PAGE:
The University of Southampton
Chemistry

Research project: Russell: Non-platinum electrocatalysts for oxygen reduction and oxygen evolution

Currently Active: 
Yes

The electrochemistry of oxygen is also important in sensors (oxygen reduction), water electrolysers (oxygen evolution), and metal-air batteries (both oxygen reduction and oxygen evolution).

Project Overview

The electrochemistry of oxygen is also important in sensors (oxygen reduction), water electrolysers (oxygen evolution), and metal-air batteries (both oxygen reduction and oxygen evolution). Whilst platinum-based catalysts remain the most widely used in acidic media, especially for oxygen reduction owing to their superior activity and stability in the harsh conditions found in the electrochemical environment, non-platinum catalysts offer less expensive alternatives, especially in alkaline media where Ni, Fe, and Co based catalysts are stable.

A number of projects are currently active under this broad heading, as briefly described below. In each case we are employing a combination of electrochemical and structural (XRD and TEM) or spectroscopic (XAS) techniques to characterise the activity of new catalysts formulations and to provide fundamental information regarding how the structure and/or composition of the catalyst determines activity and/or durability.

  • Sensors: with City Technology we are exploring new catalysts and electrode structures to improve the design of electrochemical gas sensors.
  • Water Electrolysers: with ITM Power we have recently completed a study exploring the effects of composition and particle size on the activity and durability of RuO2 and IrO2 mixed oxide catalysts. In this project in situ XANES was used to determine the effects of composition and applied potential on the oxidation states of the components. An electrochemical cell was designed for the in situ XANES studies to allow data acquisition under conditions of gas evolution.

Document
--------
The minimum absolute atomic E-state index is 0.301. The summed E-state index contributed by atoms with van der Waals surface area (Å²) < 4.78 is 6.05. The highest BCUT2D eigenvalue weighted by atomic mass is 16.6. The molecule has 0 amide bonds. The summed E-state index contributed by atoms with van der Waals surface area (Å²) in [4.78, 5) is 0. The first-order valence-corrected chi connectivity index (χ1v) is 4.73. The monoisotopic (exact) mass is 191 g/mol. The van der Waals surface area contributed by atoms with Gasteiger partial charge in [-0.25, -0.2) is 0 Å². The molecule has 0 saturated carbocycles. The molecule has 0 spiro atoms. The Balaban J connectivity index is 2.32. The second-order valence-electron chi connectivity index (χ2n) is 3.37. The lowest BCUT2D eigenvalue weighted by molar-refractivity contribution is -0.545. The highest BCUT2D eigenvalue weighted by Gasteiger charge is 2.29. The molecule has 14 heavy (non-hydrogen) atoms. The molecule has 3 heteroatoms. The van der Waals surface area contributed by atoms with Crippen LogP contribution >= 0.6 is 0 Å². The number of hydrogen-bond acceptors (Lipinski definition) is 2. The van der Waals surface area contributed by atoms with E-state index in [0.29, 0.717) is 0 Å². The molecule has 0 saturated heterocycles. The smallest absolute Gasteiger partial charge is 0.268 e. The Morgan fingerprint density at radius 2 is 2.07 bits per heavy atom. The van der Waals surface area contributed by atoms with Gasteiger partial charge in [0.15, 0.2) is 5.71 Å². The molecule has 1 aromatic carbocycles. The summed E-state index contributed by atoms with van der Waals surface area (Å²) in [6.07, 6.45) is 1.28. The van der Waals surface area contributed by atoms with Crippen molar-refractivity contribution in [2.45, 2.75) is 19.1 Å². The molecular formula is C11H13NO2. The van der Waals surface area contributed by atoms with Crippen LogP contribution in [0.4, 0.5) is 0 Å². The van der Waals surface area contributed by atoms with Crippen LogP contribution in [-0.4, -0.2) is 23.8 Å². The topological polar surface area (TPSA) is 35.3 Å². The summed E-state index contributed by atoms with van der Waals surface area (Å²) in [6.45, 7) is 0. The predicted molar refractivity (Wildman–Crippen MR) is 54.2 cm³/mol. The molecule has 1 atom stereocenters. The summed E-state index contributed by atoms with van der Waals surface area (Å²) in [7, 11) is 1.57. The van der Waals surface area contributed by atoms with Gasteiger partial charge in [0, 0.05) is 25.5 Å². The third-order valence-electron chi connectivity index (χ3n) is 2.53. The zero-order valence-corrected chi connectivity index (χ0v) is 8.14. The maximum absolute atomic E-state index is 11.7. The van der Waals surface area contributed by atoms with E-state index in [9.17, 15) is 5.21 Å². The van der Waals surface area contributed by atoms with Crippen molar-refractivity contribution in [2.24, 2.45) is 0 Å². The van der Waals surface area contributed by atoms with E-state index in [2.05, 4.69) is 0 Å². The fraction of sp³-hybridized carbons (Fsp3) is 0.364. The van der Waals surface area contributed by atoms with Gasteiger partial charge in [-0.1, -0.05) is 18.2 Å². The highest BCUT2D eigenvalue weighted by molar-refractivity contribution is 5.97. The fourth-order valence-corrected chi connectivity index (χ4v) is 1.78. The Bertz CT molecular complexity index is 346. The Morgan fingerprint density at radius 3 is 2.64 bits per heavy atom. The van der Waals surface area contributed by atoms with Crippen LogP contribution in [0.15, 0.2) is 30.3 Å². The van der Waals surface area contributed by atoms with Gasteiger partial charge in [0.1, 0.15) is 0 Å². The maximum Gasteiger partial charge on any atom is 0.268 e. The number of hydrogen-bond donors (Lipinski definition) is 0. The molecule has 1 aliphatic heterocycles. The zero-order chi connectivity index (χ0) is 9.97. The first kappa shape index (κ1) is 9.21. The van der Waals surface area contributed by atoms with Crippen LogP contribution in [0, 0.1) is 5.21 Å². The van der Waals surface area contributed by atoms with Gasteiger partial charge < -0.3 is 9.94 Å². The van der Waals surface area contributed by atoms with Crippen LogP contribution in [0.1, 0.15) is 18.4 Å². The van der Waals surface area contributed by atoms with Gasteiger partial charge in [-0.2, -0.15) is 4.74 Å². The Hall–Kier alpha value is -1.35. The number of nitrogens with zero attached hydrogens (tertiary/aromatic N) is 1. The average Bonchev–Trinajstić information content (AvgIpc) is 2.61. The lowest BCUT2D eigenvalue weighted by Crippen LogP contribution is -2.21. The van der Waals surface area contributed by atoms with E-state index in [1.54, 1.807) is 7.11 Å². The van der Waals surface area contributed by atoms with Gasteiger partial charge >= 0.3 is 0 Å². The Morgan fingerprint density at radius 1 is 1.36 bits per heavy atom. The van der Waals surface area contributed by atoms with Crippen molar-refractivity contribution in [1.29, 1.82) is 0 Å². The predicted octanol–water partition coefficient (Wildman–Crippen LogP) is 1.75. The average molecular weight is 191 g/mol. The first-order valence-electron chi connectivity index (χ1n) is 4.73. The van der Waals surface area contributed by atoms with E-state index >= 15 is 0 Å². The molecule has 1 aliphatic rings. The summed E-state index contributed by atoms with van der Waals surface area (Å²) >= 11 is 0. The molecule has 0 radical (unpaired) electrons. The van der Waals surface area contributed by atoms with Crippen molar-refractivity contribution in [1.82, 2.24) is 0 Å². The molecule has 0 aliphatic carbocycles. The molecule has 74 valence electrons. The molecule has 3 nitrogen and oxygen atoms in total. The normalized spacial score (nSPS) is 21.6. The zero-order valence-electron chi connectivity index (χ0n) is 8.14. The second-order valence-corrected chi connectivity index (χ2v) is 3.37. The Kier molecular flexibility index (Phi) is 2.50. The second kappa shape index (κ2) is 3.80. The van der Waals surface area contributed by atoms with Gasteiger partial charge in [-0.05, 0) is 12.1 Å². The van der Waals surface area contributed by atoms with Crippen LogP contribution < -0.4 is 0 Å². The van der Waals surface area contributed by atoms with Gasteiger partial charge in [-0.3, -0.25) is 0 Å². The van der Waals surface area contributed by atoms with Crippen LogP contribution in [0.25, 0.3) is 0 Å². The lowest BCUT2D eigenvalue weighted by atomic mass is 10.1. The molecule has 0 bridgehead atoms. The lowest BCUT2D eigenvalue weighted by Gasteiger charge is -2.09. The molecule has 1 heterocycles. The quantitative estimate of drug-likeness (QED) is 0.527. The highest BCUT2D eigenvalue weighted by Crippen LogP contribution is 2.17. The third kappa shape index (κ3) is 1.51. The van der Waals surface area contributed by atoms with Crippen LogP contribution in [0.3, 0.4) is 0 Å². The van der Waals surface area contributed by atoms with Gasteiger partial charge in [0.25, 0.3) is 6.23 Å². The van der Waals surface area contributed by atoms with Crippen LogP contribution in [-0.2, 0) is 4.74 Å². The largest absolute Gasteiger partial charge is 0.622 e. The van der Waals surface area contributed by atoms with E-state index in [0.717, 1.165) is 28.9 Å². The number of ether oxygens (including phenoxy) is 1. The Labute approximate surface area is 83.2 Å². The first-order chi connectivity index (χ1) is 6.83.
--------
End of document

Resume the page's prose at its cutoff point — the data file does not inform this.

• Metal-air batteries: as part of the EU FP7 project POWAIR, coordinated by C-Tech Innovation, and continuing further we are developing more active and durable air electrodes for use in redox flow metal-air batteries. The challenges are in achieving a catalyst that is active for both oxygen reduction and oxygen evolution and durable, particularly under oxygen evolution conditions. The catalysts are based on either compositional or structural modifications to NiCoO spinels, which are characterised by ex situ and in situ XRD and XAS.

Related research groups

Electrochemistry
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